El trabajo de restauración se realizó en el lado norte de la iglesia en 1948. Se pueden ver algunas barras de refuerzo a lo largo del área donde una vez estuvo el tambor.


Exterior de la Iglesia de San Pogos y Petros en el Monasterio Tatev - Historia

Durante agosto de 2003, Abba Seraphim y el padre Simon Smyth fueron invitados del arzobispo Pargev Martirossyan, el prelado de la Diócesis de Artsakh (que cubre Nagorno-Karabagh y los territorios liberados adyacentes del histórico Artsakh) de la Iglesia Apostólica Armenia. Estuvieron acompañados en todo momento por el Dr. Manuk Hergnyan, Director Ejecutivo de Vem Armenian Radio.

Partimos hacia Artsakh en la encantadora compañía del Dr. Eduard Danielyan, director del grupo de investigación que estudia la historia armenia antigua y medieval temprana en la Academia Nacional de Ciencias de la República de Armenia y director de la Cátedra de Estudios de Área en Lingüística del Estado de Ereván. Universidad, donde enseña Estudios de Área de Gran Bretaña e Historia de Armenia. Eduard era un fondo absoluto de información y todas las preguntas que planteé sobre la historia de Armenia fueron respondidas con gran profundidad y precisión académica. Mi interés genealógico en las antiguas dinastías principescas de Bagratids y Artsrunids obviamente lo deleitó y nos desviamos hacia la discusión de los armenios. diásporaasí como nuestros propios orígenes familiares. Manuk sabía que sus antepasados ​​habían emigrado de Bayazit en las laderas occidentales del monte Ararat (ahora en el este de Turquía) en 1828, durante una de las muchas guerras ruso-turcas.

Poco después de salir de Ereván, cruzamos la gran llanura de Araratian, que estaba dominada a nuestra derecha por el lejano pico nevado del monte Ararat-Masis (5.165 m), elevándose sobre nubes brumosas como la Nueva Jerusalén que bajaba del cielo. No fue difícil entender por qué Ararat-Masis tiene un control tan emocional y simbólico en los sentimientos armenios. Reflexioné sobre la vulnerabilidad estratégica de este núcleo de la Armenia histórica mientras imaginaba el paso de los ejércitos invasores: romanos, bizantinos, mongoles, persas, tártaros, selyúcidas, otomanos y turcos kemalistas, cada uno de los cuales destruyó la frágil independencia de la nación armenia. Mientras viajábamos hacia el sur y luego hacia el este hacia la provincia sureña de Zangezur (Syunik) en Armenia, la carretera serpenteaba a través de las majestuosas colinas de las montañas Zangezur. El nombre de Zangezur deriva tradicionalmente del nombre geográfico Dzagedzor, el dominio de un patriarca armenio Dzagik. Según la etimología popular, el nombre significa "la campana que no se puede escuchar", que deriva de una leyenda sobre la campana en una antigua iglesia construida en la garganta del río Vorotan. La enorme campana se podía escuchar a una distancia de hasta sesenta kilómetros y servía para advertir a unas seiscientas aldeas del acercamiento de enemigos, permitiéndoles huir a las colinas boscosas y abrirse camino hacia la seguridad del inexpugnable monasterio de Tatev. Se cuenta que los invasores árabes en el siglo VIII intentaron en vano destruir la campana hasta que finalmente encendieron una fiera hoguera debajo de ella, haciendo que el badajo se derritiera contra el costado.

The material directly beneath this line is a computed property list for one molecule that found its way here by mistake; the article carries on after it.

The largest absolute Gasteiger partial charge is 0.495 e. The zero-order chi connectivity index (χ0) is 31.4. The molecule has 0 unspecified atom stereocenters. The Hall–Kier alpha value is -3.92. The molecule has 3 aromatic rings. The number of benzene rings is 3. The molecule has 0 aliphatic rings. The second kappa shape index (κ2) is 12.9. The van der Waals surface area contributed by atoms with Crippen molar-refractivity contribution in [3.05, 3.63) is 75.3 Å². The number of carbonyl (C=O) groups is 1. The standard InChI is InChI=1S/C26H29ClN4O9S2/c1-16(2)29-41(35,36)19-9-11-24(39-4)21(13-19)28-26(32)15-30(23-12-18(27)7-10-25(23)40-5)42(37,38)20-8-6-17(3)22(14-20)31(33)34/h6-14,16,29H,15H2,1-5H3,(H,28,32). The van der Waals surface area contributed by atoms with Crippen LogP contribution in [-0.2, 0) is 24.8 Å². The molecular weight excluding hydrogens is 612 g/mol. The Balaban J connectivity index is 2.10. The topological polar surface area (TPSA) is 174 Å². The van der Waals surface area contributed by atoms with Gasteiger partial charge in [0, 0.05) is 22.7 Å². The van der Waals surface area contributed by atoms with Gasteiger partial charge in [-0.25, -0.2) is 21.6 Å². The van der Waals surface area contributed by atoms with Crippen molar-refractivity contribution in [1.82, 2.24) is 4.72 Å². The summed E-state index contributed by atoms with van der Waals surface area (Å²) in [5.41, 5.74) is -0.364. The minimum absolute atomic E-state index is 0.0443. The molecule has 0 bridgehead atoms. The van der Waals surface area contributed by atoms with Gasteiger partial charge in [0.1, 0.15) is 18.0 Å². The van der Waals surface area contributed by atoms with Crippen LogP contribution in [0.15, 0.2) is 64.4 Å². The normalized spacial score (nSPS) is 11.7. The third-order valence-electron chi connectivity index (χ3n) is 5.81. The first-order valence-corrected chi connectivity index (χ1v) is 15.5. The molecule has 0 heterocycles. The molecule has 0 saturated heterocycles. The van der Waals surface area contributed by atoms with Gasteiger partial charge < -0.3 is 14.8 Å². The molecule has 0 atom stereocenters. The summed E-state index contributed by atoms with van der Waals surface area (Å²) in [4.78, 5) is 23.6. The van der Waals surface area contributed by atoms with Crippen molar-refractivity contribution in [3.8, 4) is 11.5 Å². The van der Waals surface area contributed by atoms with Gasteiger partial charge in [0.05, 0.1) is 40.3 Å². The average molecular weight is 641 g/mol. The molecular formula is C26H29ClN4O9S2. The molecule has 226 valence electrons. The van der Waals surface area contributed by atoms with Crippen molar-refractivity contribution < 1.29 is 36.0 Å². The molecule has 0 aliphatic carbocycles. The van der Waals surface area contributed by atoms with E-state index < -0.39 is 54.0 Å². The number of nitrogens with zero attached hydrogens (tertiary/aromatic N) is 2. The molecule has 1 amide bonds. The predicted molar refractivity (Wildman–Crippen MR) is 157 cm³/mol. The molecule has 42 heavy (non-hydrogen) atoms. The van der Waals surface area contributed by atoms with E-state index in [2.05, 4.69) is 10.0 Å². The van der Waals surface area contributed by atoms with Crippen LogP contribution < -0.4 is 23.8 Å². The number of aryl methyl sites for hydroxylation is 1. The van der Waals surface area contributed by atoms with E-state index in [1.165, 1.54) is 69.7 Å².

Después de la caída de la Rusia Imperial, esta área resistió la prueba del tiempo. Las reclamaciones de la República de Azerbaiyán (apoyadas por Turquía) a las regiones armenias de Nakhijevan, Zangezur y Karabagh encontraron una feroz resistencia de los armenios y se convirtieron en un centro de conflicto. En junio de 1918 durante el asalto de las tropas turcas contra la República de Armenia invadieron la región de Nakhijeven pero fueron derrotados por el regimiento armenio dirigido por el general Andranik Ozanyan (1865-1927). A finales de julio, las fuerzas turcas apoyadas por los musulmanes azerbaiyanos capturaron Nakhijevan, pero después de la derrota en la Primera Guerra Mundial Turquía tuvo que retirarse de los territorios ocupados, incluido Nakhijevan (diciembre de 1918). Los musavatistas ocuparon la región, pero en mayo de 1919 las fuerzas militares de la República de Armenia liberaron a Nakhijevan. En julio de 1920, Nakhijevan fue ocupado por los regimientos del XI Ejército Rojo y allí se estableció el poder soviético. Según el Tratado de Moscú (16 de marzo de 1921) firmado por la Rusia soviética y la Turquía kemalista, Nakhijevan se unió al Azerbaiyán soviético. Así, la Turquía kemalista conquistó de Armenia el distrito de Kars y la región de Surmalu (Surb Mariam - St. Maria) por un lado y ayudó al Azerbaiyán soviético a anexar Nakhijevan, que en febrero de 1924 fue reestructurado en Nakhijevan (el nombre estaba mal escrito Naxçivan ) República Autónoma Socialista Soviética que asciende a la República Socialista Soviética de Azerbaiyán. Gracias a los esfuerzos del general Andranik y luego del célebre comandante armenio Geregin Nzhdeh (1886-1955), Zangazur siguió siendo armenio y no sufrió la misma suerte que Nakhijevan. Sin embargo, si Zangezour hubiera sido cedido a Azerbaiyán, Azerbaiyán habría rodeado tan firmemente a Karabaj que nunca habría obtenido su independencia. Durante los años del poder soviético, los gobernantes azerbaiyanos realizaron la política de deportación de los armenios, la población aborigen de Nakhijevan. Fue acompañado de vandalismo: destrucción de monumentos históricos armenios, especialmente de la época cristiana (iglesias y khachkars, cruces de piedra).